for the first time in five years.
Aside from the thrills of the second,
Wolverine-Gopher meeting here, the,
pucksters finished with a percentage
of .800 to win the first title of the
year. They finished the season with
60 goals in 17 games, exactly twice
the number of their opponents.
Larry David, captain-elect, bore
much of the team's burden as he met
all threats at a defense along withi
the veteran Don MacCollum.1
Injuries and ineligibility hit a Wol-
verine wrestling team which started
the season with high hopes and sent
it to sixth place in the Conference
meet after breaking even in Big Ten
dial meets.
Injuries to Captain Jack Harrod,
Frank Bissell, and Abe Levine and the
ineligibility of Harry Wright in Feb-
ruary broke up a potentially strong
squad. A nucleus of sophomores
from the 1935 team and several out-
standing freshmen promise a better
season next year.
The basketball season turned in3o
a debacle, although an encouraging
side of the year was the fact that a
large part of the squad was made up i
of underclassmen while a few out-'

standing freshmen are looked to bring
the Wolverines out of the cellar next
After winning six of seven pre-
Conference season games, the Wolver-
ines gathered but two wins against
Big Ten teams.
In a successfai season climaxed by
the sensational Conference track and
field meet here last week, the track
team scored its first siam under Coach
Charlie Hoyt, winning both indoor
and outdoor team titles and sweeping
'all Big Ten dual competition.
Led by the seniors, Wiliis Ward and
Harvey Smith, a band of fighting
and distinguished sophomores swept
through all competition.
The Big Ten outdoor meet proved
to be one of the most thrilling in the1
history of modern track, compared
by veteran observers with the 1932
Olympic games. In that meet Jesse
Owens of Ohio State broke loose to
three world's records and tied another
as a valiant Michigan relay team
came back in the final event to win
the team title.
With defense of its national inter-
collegiate title still ahead, Michigan's
golf team has victories in the West-
ern Conference tournament, and five
dual meets out of six behind.
Johnny Fischer won the Conference
individual title with Chuck Kocsis
runner-up. Woody Malloy and Al
Saunders were third and fifth.
Michigan broke the team record
in Big Ten competition by 57 strokes,
while Fischer's total in winning his
third championship was also a record


ment may not have been unparalled I DOHERTY figures Ward should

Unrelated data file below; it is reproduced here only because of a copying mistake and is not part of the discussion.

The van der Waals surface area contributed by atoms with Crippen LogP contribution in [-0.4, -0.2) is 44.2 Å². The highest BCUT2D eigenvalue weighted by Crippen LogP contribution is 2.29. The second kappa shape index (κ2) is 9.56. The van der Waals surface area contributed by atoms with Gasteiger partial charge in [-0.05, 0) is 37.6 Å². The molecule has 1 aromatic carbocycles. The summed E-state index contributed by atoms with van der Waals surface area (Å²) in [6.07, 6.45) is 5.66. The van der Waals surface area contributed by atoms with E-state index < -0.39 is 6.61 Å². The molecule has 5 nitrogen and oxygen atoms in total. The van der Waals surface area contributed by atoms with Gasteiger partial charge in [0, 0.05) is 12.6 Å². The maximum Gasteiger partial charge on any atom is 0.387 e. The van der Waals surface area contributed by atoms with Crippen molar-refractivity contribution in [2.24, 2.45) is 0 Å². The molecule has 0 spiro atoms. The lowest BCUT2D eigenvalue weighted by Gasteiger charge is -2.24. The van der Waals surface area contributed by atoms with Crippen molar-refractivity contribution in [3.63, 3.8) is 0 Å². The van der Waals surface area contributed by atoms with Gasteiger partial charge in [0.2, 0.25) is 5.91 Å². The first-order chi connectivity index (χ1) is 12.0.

in the annals of Michigan's tennis be able to score 8,000 points al-
history, but the dual meet record will most at will, and without extended
stand as one of the best of recent training. Consistent work for the
years. Captain Seymour Siegel, year, not necessarily hard work, would
benched for a while in the middle of put the great Michigan star in shape
the season, piloted a team that won to break the mark, he says. Ward
ten engagements, suffered but two would have to concentrate in the fall
defeats, and tied one, on the distance runs and perfection
Howie Kahn, elected captain of next of his form in the field events, Do-
year's aggregation, was perhaps the I herty adds.
most consistent winner in the upper The 1912 Olympic marks are: 110-
bracket. Miller Sherwood, the only meter run, :10.8; 400-meters run,
sophomore to be ranked among the :48.2; 1,500-meter run, 3:56.8; high
first four, was responsible for the two hurdles, :15.1; high jump, 1.93 meters
points garnered by Michigan in the (6,3304 feet); broad jump, 7.60 met-
Conference meet. ers (24.929 feet); discus, 45.21 me-
BASEBALL ters (148.2888 feet); javelin, 60.64 me-
Although Michigan broke even dur- ters (198.8992 feet) ; shot put, 15.34
ing the season's play and finished meters (50.3152 feet); pole vault, 3.95
ahead with an average better than meters (12.956 feet).
.500 in the Conference, Coach Ray Ward has competed actively in but
Fisher has said that he was disap- four events, and occasionally in an-
pointed in the record of the 1935 Var- other. He has a mark of 9.6 seconds
sity baseball team, in the dash which corresponds roughly
to a mark of 100 meters of :10.5; this
"After the spring trip I thought year he has run hurdles at the metric
they were going to do very well," he distance in :14.5; he high jumped at
said, "but inability to hit stopped the Conference meet about 6 feet, 4
them all season." - inches, and is expected to improve
On the spring road trip, Michigan there; and broad jumped 25 feet, 1%
won two out of five games. In the inches in his first test with a revised
Big Ten, six games were won and jumping form. Occasional efforts in
five lost. Eleven victories balanced the shot put brought a best throw of
11 defeats for the season as a whole. about 43 feet, although Doherty has
Michigan had one of its strongest often remarked that Ward has all the
infields of all time in George Ford, qualifications of a perfect weight
Jack Teitelbaum, Clayt Paulson, and prospect.
Capt. Russ Oliver. I While Ward will receive un-
qualified support in his new field,
WIN WITH EIGHT PITCHERS his decision marks the abandon-
The Washington Senators used ment of any possibility of fulfill-
eight pitchers in one game against ing some of the speculation made
the Red Sox in 1913, and finally won, about him. Blessed with a per-
10-9! feet physique and an ideal com-



.Mich ga
WiII Be Open
Orientation Week
for Registration
of Members

Success in1

the Conference tourna-'